It really is a dish but not so obvious here in the shelf.  Below is a star shaped bead.

Thursday, March 13, 2014

How to make glass art from plastic

How I made art for my glass studio in miniature using plastic

Recently I designed a workshop for MicroMini Online Convention with the theme of Art in Miniature.  My design was four art studios in matchboxes.  View photos of this here or view my prior blog post about that project here.
To fill up each studio I used bits and beads to represent the student artwork.

Please note pictures are not to scale - some may be greatly enlarged relative to actual size

Glass Maker Studio Artwork

For the other studios I had beads and fibers that I could use to represent the student artwork but for the glass one I thought of a how to I had seen using a tube and a flame to make a bottle in miniature.  I figured I could play with plastic bits and flame and see what I could get.  I was super pleased with the results and had the best time playing with this process.
Also I looked for plastic to use as the door and window glass, I ran across a package of Shrink Art.  I set it aside for working with later as it was too thick for the door and window glass - well I thought it was at the time and knew I would come back to it.  But it also got me to thinking of other plastic I might have and that lead me to the simple plastic beads I had from a prior ornament project.

The following process involves using a candle flame and extreme caution is recommended. An alternative to flame is the use of an oven.  However caution when handling once heated would still be very important.

The Tools and Materials

Here are the tools and materials I used:
Metal tweezers, pliers, scissors, candle, matches, permanent markers, shrink art, plastic beads, metal rulers, aluminum foil, hot pad or folded towel, phillips head screwdriver, wire, flat metal ruler for pressing against

The Process

Having seen the bottle tutorial, I knew that plastic would melt or become pliable if heated.  I really had no idea how that would work so I just played around.
I started with holding a plastic bead in a pair of tweezers.  I knew that the tweezers being metal that the heat could transfer and travel to my fingers.  However I didn't have any issue with that with my tweezers.  But please use caution to assure you don't get burned.  The bead begins to soften before the heat transfers.  Or the bead gets too much heat and catches fire.  But if that happened I just blew it out.  Sometimes the fire on the bead discolored it and sometimes I blew it out soon enough that it didn't.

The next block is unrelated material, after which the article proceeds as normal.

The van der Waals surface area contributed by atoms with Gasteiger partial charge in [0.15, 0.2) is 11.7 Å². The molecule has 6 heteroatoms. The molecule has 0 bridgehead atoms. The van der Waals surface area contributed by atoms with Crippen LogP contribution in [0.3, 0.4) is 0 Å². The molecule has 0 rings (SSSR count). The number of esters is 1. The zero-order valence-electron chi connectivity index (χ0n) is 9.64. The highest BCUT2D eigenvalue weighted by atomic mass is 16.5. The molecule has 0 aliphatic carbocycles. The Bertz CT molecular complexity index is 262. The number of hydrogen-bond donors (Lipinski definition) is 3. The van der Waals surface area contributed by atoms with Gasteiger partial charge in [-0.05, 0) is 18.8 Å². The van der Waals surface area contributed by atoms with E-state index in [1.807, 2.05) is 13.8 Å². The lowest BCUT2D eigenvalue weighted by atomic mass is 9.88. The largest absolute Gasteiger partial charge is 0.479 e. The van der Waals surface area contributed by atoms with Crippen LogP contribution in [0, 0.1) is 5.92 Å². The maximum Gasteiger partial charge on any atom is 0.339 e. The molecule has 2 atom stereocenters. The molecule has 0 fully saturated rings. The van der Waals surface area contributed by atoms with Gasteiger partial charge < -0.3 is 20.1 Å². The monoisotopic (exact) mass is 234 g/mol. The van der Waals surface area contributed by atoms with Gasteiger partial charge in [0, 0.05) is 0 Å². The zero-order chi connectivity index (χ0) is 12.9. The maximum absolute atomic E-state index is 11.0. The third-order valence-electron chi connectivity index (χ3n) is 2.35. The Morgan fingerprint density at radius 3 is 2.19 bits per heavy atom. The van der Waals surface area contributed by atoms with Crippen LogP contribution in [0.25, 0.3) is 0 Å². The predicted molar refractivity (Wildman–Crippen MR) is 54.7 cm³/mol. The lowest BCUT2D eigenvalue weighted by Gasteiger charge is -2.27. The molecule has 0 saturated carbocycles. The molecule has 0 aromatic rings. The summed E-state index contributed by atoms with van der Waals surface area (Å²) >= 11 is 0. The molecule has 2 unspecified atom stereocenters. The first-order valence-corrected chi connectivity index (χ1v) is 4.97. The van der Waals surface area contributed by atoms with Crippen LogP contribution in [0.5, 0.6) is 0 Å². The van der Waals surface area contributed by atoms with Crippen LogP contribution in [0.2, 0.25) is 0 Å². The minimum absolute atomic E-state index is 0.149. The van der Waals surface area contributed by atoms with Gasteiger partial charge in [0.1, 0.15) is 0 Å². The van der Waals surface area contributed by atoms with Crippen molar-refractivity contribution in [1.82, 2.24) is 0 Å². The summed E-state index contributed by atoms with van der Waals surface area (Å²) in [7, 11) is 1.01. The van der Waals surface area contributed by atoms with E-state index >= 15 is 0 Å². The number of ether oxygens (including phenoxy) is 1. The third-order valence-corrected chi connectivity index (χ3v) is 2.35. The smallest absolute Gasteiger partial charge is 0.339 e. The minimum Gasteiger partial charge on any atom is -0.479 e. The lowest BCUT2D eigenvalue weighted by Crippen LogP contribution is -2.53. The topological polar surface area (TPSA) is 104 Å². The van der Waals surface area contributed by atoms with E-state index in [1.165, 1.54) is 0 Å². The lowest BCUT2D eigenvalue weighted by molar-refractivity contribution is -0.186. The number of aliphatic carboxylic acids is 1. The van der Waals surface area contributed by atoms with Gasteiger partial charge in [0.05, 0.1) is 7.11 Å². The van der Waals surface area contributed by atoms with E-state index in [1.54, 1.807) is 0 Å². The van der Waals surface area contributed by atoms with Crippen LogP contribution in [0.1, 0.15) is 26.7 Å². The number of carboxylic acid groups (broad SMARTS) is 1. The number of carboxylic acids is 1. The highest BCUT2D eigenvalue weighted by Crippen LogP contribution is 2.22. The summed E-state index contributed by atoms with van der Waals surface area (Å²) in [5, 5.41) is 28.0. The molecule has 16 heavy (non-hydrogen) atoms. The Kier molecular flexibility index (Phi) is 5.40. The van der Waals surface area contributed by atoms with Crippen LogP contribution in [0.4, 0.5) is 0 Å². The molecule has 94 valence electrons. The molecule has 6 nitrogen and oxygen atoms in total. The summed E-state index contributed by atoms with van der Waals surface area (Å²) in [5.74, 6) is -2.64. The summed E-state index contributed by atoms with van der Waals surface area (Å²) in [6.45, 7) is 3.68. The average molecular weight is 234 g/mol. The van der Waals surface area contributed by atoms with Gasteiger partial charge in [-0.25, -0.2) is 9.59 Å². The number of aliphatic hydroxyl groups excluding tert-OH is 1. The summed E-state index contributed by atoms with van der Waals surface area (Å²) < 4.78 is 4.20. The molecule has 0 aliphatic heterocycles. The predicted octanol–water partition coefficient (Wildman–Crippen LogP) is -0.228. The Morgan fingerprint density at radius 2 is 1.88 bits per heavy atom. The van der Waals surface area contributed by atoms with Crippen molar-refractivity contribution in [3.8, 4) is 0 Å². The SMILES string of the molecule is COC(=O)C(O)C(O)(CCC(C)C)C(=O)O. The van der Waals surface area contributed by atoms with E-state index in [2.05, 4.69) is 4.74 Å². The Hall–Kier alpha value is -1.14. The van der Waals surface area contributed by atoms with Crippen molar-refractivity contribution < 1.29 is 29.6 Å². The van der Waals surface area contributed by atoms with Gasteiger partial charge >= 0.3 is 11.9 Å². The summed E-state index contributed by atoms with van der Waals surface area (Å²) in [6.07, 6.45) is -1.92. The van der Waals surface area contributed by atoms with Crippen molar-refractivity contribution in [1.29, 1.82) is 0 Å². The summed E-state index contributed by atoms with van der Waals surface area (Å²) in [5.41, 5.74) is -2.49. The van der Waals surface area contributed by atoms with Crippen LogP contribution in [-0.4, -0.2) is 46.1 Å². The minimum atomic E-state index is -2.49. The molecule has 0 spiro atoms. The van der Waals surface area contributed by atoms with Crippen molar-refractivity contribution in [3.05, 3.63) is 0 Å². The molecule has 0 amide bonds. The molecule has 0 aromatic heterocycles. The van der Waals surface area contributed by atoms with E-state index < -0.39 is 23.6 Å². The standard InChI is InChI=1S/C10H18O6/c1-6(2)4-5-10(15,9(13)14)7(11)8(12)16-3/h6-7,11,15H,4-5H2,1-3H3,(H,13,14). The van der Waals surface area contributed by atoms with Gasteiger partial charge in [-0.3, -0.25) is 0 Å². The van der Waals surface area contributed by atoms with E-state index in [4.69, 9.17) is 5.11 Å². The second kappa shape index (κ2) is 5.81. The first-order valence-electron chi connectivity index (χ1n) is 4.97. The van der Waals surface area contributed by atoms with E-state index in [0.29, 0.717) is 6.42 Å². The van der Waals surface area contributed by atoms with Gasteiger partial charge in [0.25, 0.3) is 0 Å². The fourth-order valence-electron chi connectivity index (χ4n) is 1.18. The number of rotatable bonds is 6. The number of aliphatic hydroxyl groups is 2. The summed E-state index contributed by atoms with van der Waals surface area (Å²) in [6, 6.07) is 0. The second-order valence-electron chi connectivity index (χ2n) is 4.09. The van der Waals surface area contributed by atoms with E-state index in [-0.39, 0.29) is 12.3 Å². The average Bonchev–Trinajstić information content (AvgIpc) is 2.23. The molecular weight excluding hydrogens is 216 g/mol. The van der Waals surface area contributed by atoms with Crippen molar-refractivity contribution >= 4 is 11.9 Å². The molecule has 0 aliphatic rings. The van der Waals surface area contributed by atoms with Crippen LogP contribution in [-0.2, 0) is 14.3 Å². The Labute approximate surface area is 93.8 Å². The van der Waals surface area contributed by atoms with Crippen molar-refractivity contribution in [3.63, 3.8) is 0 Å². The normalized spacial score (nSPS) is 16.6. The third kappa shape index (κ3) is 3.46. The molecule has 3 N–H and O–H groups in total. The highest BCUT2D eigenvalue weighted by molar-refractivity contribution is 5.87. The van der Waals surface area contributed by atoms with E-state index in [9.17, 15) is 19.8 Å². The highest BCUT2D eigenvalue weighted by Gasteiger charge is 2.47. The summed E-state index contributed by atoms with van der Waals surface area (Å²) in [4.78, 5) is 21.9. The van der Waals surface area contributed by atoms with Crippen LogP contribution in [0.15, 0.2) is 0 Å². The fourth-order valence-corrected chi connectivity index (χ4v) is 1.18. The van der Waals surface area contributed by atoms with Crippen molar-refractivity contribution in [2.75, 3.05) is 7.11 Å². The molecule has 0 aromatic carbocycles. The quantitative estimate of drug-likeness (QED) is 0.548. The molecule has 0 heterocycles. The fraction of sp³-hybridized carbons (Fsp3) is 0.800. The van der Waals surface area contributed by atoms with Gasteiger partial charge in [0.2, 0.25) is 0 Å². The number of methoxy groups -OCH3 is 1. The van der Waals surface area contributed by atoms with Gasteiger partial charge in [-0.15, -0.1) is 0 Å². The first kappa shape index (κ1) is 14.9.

Here is a bead before it has been heated - you can still see the facets of the bead.
Here the bead has softened over the flame - the green bead is waiting to be touched with the softened bead.  The green bead hasn't been heated, but it could have been prior to this step.
It was by accident that I discovered that a heated bead would stretch when it touched unheated plastic.  So that was my next phase of playing.
Once the bead has softened, is when it can be shaped, squished, twisted, pulled, and cut.  I simply played around here to see what I could do with it.
I even added a bead to a wire head pin.  The head keep the bead on and I pushed with my pliers to shape into a flower. 
Once I discovered the stretching process from touching a piece not heated I was off and running with that phase.

 Great potential here with the stretching.  This reminds me of glass art made by a famous artist.  But a project for another day.


The stretching process does require a bit of finesse - can't pull too fast or the plastic breaks.  Also the heated piece does need to be well heated (but not on fire).
Here is some flowers made with this process

The bits I made for the studio were mostly made from this process so far.
All the items on the shelves were made by just heating the beads and either stretching them or cutting them.  As in if the bead was too large, then I used my scissors while the bead was hot to cut off a portion.

The green statue in front of the shelf was my next phase.

Shrink Art